Restoring the Past in Radonie

Restoring the Past in Radonie

Warsaw: In July the Quest was on location for a few days in the library and grounds of a fine country house in Radonie, 20 kilometers southwest of Warsaw. The house, which has been carefully restored, is an excellent example of the classic Polish manor or dwor.

The architectural form of the dwór came into vogue in the late Polish Renaissance period and continued until the Second World War. And following that the communist take over of Poland meant the end of the nobility. A 1944 German decree nationalized most mansions. A few were later adapted to other purposes. Many fell slowly into ruin along with grander palaces and ancient castles.

Chopin’s birthplace in Żelazowa Wola: a classic example.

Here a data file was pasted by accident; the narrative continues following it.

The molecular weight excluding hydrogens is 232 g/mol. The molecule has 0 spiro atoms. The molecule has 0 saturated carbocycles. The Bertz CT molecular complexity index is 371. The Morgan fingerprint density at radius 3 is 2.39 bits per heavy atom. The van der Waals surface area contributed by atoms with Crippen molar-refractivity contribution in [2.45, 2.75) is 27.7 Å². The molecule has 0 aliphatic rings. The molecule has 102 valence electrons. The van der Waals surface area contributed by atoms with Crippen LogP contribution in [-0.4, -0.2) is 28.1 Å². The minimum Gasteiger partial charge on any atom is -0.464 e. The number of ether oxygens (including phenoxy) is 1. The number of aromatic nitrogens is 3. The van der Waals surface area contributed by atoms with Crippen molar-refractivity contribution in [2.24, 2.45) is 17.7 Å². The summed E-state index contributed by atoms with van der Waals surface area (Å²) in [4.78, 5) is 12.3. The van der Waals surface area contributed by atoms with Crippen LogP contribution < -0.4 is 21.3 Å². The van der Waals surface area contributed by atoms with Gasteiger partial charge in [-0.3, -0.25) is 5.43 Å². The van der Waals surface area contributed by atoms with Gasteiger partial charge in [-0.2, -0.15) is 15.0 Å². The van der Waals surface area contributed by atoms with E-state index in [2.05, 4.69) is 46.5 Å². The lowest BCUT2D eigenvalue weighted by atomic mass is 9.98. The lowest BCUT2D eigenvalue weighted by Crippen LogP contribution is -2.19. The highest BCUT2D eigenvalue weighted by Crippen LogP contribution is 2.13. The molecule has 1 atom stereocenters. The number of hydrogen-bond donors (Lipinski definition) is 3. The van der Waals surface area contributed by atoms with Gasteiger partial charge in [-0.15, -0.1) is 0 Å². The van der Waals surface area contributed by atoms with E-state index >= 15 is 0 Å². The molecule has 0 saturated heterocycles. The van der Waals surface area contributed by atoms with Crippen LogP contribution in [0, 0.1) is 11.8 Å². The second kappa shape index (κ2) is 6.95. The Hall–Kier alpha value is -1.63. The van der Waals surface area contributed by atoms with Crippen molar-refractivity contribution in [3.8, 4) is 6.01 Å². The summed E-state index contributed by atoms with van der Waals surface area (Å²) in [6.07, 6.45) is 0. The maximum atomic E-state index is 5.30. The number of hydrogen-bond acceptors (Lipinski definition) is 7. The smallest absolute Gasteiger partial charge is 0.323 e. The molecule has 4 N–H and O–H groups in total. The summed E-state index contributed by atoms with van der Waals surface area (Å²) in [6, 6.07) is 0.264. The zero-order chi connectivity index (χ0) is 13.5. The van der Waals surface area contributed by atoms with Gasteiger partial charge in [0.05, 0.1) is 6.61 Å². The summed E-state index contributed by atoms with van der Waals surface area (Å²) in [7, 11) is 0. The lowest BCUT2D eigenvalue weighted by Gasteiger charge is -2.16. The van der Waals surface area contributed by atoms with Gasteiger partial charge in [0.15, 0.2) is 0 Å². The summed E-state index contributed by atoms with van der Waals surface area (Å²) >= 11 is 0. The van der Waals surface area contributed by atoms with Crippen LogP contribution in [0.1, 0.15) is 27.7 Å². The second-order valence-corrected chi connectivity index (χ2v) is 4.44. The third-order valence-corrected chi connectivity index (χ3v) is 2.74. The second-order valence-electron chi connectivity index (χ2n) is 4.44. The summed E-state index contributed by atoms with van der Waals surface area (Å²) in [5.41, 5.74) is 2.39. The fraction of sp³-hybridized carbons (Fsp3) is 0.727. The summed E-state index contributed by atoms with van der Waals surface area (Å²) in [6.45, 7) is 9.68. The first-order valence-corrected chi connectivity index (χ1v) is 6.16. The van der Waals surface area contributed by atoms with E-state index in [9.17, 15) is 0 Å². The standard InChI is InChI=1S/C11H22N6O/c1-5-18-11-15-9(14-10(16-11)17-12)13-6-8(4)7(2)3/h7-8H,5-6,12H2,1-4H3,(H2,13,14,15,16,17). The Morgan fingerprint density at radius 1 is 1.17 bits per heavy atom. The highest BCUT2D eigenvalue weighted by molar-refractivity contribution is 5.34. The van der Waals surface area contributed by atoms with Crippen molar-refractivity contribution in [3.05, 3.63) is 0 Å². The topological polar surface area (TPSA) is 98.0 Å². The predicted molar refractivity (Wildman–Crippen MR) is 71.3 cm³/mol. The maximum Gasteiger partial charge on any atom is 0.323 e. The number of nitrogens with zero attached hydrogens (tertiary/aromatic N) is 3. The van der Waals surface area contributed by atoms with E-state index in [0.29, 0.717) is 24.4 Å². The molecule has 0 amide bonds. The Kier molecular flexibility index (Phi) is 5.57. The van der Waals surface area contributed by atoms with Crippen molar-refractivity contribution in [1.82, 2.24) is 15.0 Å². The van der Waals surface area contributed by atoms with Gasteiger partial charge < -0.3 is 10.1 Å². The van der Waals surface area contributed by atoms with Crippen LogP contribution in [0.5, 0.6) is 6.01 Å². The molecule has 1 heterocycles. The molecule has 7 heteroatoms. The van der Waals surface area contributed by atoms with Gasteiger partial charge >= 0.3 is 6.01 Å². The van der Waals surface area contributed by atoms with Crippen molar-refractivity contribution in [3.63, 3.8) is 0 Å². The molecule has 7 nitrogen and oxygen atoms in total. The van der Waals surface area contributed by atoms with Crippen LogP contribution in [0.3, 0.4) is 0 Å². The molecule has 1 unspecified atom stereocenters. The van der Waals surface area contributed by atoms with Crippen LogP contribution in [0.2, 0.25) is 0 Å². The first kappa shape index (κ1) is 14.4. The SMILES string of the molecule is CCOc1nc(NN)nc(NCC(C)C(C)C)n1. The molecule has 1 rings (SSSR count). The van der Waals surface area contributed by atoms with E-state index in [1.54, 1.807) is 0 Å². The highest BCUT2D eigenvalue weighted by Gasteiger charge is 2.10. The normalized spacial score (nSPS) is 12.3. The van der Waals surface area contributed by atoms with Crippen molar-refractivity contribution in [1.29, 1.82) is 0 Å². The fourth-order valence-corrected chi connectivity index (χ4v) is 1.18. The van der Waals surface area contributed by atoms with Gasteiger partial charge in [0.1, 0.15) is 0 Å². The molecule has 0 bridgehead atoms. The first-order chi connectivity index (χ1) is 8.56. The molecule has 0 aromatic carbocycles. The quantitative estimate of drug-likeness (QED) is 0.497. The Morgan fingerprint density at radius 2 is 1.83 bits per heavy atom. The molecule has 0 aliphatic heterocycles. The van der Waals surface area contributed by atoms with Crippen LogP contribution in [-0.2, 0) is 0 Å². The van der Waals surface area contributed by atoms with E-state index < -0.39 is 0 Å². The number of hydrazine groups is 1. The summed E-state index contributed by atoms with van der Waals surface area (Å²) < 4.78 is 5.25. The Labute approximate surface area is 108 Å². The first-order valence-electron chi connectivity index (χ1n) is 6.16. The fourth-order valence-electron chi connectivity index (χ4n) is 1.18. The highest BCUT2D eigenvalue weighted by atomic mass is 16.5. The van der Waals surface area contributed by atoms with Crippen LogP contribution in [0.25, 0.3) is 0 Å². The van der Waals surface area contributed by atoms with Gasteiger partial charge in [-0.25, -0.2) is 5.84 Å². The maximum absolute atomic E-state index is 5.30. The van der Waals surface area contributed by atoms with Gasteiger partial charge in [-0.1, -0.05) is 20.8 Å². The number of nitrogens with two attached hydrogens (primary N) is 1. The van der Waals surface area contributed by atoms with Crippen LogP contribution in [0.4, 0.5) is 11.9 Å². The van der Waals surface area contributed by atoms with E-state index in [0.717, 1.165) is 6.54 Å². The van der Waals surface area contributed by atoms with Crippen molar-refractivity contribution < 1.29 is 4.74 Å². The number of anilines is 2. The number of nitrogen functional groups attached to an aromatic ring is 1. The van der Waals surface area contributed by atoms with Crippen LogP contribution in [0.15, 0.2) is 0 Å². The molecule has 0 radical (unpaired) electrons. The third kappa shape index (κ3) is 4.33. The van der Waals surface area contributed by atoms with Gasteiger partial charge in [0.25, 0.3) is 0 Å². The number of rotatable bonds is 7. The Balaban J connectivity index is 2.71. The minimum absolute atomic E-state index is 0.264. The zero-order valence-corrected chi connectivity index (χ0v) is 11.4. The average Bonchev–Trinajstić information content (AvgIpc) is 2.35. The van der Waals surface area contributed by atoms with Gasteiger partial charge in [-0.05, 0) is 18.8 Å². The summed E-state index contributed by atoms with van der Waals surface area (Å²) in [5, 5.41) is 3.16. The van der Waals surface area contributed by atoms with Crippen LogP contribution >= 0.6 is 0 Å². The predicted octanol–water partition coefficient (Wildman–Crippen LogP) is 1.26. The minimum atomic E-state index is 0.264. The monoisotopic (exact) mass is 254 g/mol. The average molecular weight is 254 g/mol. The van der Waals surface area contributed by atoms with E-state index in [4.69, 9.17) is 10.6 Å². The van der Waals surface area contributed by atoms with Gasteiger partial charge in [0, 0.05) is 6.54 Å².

The earliest mention of the Manor House in Radonie dates back to the end of the 18th century. In the mid-19th century, Piotr Folkierski of the House of Radwan constructed a Classical brick manor house based on a traditional rectangular shape. In the same period, a naturalistic park was created on the grounds surrounding the manor house.

After World War II, Radonie Manor shared the fate of many Polish manor houses. It was taken over by the State and fell into disrepair and ruin. In 2010, after nine years of painstaking restoration, the Manor was returned to its former glory. The current owners have tried not only to recreate the substance of the building, but also the atmosphere of a by-gone manor house.

Today the Manor is chiefly a family home, but its new owners enjoy sharing its beauty with others and make it available for exceptional events.